Assange Court Report September 18: Afternoon
US Government confirms Assange pardon offer
A US Congressman offered Julian Assange a pardon if he was willing to name the source of documents WikiLeaks published during the 2016 US Presidential election, the Wikileaks founder’s extradition hearing has been told.
In a written statement, solicitor Jennifer Robinson said she attended a meeting in August 2017 with Assange, then US Congressman Dana Rohrabacher, and conservative writer Charles Johnson at the Ecuadorian Embassy in London. During this meeting Assange was made an offer of a full Presidential pardon if he would publicly say that his source of documents from the US Democratic Party was not Russia.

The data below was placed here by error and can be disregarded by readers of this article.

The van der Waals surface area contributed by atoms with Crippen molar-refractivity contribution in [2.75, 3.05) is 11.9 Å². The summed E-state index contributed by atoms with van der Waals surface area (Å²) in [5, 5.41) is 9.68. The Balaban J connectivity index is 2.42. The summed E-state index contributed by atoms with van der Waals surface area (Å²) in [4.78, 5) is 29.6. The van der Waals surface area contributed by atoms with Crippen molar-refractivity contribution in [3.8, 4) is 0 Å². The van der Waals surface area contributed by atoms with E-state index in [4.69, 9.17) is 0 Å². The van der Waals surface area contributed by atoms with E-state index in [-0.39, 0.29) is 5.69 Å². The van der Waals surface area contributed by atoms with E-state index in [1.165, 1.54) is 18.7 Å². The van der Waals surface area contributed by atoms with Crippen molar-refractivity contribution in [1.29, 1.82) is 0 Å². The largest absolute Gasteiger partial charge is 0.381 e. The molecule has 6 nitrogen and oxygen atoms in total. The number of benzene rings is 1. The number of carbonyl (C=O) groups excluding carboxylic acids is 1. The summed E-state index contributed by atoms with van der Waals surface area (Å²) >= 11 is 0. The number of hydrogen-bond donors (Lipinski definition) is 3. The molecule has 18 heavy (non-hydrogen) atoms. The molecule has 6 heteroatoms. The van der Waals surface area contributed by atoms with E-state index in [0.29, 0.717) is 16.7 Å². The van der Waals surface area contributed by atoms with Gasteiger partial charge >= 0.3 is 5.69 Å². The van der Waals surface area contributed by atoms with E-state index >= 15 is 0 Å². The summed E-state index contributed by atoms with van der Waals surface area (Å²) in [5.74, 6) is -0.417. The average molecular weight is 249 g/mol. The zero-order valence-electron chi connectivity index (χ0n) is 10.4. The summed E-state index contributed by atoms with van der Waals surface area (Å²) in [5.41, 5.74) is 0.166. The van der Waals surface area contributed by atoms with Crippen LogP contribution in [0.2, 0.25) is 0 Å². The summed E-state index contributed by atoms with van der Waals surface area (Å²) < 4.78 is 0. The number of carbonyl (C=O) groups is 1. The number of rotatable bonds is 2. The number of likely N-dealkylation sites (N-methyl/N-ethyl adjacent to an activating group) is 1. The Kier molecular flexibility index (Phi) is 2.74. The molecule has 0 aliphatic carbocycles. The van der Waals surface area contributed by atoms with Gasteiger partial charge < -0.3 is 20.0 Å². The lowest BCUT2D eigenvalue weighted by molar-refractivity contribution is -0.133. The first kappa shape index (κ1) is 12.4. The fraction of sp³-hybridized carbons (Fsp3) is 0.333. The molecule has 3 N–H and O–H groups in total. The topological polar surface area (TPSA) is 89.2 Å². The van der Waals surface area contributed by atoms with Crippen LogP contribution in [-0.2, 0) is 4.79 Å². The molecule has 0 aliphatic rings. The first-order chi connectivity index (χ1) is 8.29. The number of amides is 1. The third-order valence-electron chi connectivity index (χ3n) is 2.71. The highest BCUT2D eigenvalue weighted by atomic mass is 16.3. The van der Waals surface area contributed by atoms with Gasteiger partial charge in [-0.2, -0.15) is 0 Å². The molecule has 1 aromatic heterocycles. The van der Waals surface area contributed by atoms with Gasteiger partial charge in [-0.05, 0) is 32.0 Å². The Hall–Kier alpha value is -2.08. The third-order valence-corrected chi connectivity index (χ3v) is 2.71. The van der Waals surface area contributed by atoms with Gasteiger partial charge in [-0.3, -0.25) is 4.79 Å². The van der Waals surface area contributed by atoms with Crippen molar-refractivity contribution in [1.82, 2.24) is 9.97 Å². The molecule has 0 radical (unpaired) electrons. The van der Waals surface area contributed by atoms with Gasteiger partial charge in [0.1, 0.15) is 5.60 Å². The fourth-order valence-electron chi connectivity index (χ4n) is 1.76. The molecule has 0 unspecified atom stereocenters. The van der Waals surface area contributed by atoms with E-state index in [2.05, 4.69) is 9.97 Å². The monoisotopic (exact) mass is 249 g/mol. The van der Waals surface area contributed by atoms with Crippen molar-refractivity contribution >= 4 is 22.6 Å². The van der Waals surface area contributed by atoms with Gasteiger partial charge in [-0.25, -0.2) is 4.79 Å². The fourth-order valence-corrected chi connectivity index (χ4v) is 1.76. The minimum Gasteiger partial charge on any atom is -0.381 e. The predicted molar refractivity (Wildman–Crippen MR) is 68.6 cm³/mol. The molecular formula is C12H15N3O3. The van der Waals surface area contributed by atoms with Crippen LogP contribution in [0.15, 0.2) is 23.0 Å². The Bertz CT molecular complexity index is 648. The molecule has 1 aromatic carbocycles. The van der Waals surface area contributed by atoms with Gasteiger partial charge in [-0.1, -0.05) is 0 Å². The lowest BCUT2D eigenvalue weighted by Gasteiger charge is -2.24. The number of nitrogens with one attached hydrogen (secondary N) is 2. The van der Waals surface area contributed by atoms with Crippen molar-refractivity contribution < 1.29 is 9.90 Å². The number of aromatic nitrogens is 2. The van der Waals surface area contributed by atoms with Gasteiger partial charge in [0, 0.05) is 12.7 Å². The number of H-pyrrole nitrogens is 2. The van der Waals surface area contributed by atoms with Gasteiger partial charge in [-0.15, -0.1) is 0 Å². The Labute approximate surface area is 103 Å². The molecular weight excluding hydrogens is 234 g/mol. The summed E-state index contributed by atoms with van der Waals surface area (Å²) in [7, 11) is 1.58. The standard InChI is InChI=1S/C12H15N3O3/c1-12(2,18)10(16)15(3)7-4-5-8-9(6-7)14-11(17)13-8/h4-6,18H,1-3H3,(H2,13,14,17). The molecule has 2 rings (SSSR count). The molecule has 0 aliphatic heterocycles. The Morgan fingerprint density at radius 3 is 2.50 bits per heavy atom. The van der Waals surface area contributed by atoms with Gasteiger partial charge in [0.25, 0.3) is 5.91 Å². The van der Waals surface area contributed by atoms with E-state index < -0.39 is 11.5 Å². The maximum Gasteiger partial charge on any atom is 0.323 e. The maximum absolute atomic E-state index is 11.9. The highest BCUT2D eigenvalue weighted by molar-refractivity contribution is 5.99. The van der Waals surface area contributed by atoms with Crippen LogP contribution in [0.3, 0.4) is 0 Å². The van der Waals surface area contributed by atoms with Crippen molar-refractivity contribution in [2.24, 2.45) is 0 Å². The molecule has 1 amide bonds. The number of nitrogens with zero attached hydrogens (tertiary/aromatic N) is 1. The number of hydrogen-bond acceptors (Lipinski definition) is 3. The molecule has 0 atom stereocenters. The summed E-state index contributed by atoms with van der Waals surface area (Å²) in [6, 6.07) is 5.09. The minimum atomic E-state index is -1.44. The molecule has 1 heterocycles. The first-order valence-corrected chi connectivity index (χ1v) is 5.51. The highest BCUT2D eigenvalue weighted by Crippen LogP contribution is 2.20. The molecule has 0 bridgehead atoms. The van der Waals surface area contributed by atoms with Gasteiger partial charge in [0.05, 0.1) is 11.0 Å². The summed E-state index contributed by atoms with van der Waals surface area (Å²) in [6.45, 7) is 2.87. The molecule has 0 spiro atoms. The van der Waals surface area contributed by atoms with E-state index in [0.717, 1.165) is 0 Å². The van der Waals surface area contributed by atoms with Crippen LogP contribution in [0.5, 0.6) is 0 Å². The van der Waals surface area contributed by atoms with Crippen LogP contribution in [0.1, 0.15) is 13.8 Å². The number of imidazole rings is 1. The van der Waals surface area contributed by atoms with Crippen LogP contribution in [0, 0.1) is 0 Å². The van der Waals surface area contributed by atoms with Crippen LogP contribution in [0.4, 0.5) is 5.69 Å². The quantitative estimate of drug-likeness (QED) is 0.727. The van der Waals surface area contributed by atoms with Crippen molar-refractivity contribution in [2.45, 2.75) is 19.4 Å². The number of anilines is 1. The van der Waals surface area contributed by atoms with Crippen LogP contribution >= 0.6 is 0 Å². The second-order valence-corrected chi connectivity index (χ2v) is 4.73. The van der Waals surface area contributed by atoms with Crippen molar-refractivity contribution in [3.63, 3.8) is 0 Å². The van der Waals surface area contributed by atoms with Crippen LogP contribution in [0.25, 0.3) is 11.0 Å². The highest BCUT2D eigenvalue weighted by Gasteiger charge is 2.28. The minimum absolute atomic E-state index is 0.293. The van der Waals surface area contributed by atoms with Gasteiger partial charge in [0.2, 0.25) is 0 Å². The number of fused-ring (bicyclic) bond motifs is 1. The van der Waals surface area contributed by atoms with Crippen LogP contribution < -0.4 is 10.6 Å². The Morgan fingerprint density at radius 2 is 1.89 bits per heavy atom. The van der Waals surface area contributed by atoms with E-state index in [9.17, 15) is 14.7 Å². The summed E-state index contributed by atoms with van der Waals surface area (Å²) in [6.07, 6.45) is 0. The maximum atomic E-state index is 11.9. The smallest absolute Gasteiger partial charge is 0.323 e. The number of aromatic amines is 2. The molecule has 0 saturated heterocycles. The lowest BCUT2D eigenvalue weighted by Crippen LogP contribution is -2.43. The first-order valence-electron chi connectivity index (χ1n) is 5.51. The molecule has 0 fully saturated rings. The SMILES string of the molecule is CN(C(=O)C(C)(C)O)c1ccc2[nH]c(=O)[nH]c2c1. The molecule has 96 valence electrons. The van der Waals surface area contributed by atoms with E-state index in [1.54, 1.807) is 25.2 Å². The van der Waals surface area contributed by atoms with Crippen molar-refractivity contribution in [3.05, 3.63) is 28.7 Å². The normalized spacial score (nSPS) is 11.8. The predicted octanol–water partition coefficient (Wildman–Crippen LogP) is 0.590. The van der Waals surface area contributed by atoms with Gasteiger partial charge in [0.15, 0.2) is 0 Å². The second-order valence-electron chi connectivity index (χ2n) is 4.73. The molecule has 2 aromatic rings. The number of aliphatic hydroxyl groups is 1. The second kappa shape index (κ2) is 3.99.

Assange rejected the offer because Wikileaks has a policy of refusing to name their sources.
This was not new information, having been reported in the media and mentioned during pre-hearings in the case, however today marked the first time the pardon offer has been given in sworn evidence before a court.
Also new was the response from the US government lawyer, James Lewis QC, who told the court that the government agreed that the meeting mattered and that the offer was made, but “we do not accept the truth of it.” In other words, the offer had been made but he did not accept that President Trump was aware of it or had authorised it. The prosecution had therefore declined to cross-examine Ms Robinson on the matter.
The trial continues.
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